Painter Genealogy

 


Genealogy Of Painters

Our forefathers were Germans. Their fatherland was Germany or Deutchland (doitchlandt), a country which occupies central Europe and is composed of numerous independent states united by a common league into the "German Confederation." Geographically the race is divided into two classes, the High and Low Germans.

The word "Dutch" means first a Hollander, as does the word "Boer," but it is also the English word applied to the German race in general. It more especially refers, though, to the people of the lowlands of North Germany, as relates to the small countries of Holland or Netherlands; Friesian, Flemish, Dutch and Old Saxon, to distinguish them from southern Germany, whose people and language are called High Dutch.

In his typical form the German best represents the Teutonic race; has blue eyes, light hair, florid complexion, strong frame, hard muscles, full, high forehead, lofty coronal region with much breadth of base, which gives him courage and energy. By organization the German is a scholar, a poet, inventor, investigator, experimenter, a critic, protestant and a doubter.

No mental task is too great or too profound for him to undertake; but while he discovers many new truths, he generally leaves it to others to make practical application of them. In music the German stands first among all nations. He has Handel, Haydn, Mozart, Beethoven, Mendelssohn; in other departments, Martin Luther, Melancthon, DeKalb, Goethe, Schiller, Humboldt and Emanuel Kant.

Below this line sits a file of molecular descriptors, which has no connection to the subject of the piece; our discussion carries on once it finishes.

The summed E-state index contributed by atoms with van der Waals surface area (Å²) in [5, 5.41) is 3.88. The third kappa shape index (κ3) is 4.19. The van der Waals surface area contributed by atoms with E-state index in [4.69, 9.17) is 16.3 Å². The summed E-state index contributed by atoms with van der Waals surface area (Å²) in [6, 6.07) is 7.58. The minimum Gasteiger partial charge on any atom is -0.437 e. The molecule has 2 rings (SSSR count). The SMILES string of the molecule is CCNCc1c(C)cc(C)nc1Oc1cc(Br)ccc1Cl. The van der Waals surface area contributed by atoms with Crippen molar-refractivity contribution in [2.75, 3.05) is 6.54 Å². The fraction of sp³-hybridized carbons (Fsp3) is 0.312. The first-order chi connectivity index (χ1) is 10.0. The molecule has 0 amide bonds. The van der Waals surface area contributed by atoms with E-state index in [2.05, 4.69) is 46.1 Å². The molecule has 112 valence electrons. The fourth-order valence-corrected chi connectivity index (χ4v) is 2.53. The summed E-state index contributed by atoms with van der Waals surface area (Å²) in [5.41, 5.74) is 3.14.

The national character of the German is honesty, faithfulness, valor, thoughtfulness, perseverance, industry; and in disposition is patient, conservative and inoffensive, hence he is easily misled by vain promises of deceivers.

Our grandfathers styled themselves "full-blooded Dutchmen," and as the Dutch settlement was quite extensive in America-in New York, New Jersey, Delaware and Maryland-it is possible that they were of Holland origin. Yet their prominent characteristics differ but little from the regular Germans.

The word "Painter" in the German language is spelled Bender, Banter, Bander, Baynder, owing to the non-related families. Ours comes from Bender, as the letter e is short, e; in pronunciation as ea combined. In Banter, with the others, a is pronounced ah, as in the word part. All in English are called and spelled Painter and Paynter.

When our forefathers came to America we can not tell. From what part of Germany, we do not know. It is conjectural to say they came from Bavaria, Wurtemburg or Hesse Cassel, yet the names Bender and Banter are common in those countries.

We do not know certainly that they fought in the Revolutionary War. We can only suspect that they did. Christian Painter is the oldest of whom we have any knowledge, and there is no doubt that his old homestead was near Timberville, Rockingham Co., Va., but his birthplace and the history of his earlier years are wholly unknown. There are two legends or traditions in the family, regarding this matter, but we are not able to vouch for the correctness of either.

One account states that he emigrated directly from Germany while young and settled in Virginia shortly before the Revolutionary War. The other account relates that he came from the Pennsylvania branch of the family and emigrated from that place and settled in Virginia during the Revolutionary War. Which, if either, story is correct we do not know. All that we can state with certainty is that he was married near the year 1773 to Mary Elizabeth Daily, of New Jersey, and that he died while all of his children were yet young, and that, according to custom, they were all bound out to service or apprenticed until of age.

To CHRISTIAN PAINTER, and to MARY ELIZABETH DAILY PAINTER, his wife, were born four sons and two daughters.

(1) ABRAHAM PAINTER.
(2) ALEXANDER PAINTER.
(3) CATHERINE PAINTER.
(4) PHILIP PAINTER.
(5) ABSALOM PAINTER.
(6) MARTHA PAINTER.

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